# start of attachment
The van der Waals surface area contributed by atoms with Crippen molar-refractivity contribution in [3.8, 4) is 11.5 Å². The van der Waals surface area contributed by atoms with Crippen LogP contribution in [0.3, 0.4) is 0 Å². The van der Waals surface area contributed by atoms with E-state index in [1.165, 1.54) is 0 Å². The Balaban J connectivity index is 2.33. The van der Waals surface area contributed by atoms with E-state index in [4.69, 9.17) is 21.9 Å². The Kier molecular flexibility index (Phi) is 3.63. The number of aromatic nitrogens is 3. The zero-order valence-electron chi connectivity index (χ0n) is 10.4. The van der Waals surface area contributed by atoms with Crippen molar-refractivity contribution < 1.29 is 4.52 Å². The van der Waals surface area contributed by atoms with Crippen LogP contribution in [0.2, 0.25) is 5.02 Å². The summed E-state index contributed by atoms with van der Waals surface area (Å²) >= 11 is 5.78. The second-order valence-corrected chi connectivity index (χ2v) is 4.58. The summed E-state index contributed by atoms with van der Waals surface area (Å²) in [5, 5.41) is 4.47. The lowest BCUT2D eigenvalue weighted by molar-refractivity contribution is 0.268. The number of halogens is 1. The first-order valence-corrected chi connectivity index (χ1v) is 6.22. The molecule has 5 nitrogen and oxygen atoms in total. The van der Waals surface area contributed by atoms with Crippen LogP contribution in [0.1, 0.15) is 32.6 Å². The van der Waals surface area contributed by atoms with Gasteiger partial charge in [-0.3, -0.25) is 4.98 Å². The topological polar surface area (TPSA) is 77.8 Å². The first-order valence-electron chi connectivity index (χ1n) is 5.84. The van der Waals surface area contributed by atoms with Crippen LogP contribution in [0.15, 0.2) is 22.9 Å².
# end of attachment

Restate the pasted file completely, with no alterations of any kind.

The van der Waals surface area contributed by atoms with Crippen molar-refractivity contribution in [3.8, 4) is 11.5 Å². The van der Waals surface area contributed by atoms with Crippen LogP contribution in [0.3, 0.4) is 0 Å². The van der Waals surface area contributed by atoms with E-state index in [1.165, 1.54) is 0 Å². The Balaban J connectivity index is 2.33. The van der Waals surface area contributed by atoms with E-state index in [4.69, 9.17) is 21.9 Å². The Kier molecular flexibility index (Phi) is 3.63. The number of aromatic nitrogens is 3. The zero-order valence-electron chi connectivity index (χ0n) is 10.4. The van der Waals surface area contributed by atoms with Crippen molar-refractivity contribution < 1.29 is 4.52 Å². The van der Waals surface area contributed by atoms with Crippen LogP contribution in [0.2, 0.25) is 5.02 Å². The summed E-state index contributed by atoms with van der Waals surface area (Å²) >= 11 is 5.78. The second-order valence-corrected chi connectivity index (χ2v) is 4.58. The summed E-state index contributed by atoms with van der Waals surface area (Å²) in [5, 5.41) is 4.47. The lowest BCUT2D eigenvalue weighted by molar-refractivity contribution is 0.268. The number of halogens is 1. The first-order valence-corrected chi connectivity index (χ1v) is 6.22. The molecule has 5 nitrogen and oxygen atoms in total. The van der Waals surface area contributed by atoms with Crippen LogP contribution in [0.1, 0.15) is 32.6 Å². The van der Waals surface area contributed by atoms with Gasteiger partial charge in [-0.3, -0.25) is 4.98 Å². The topological polar surface area (TPSA) is 77.8 Å². The first-order valence-electron chi connectivity index (χ1n) is 5.84. The van der Waals surface area contributed by atoms with Crippen LogP contribution in [0.15, 0.2) is 22.9 Å².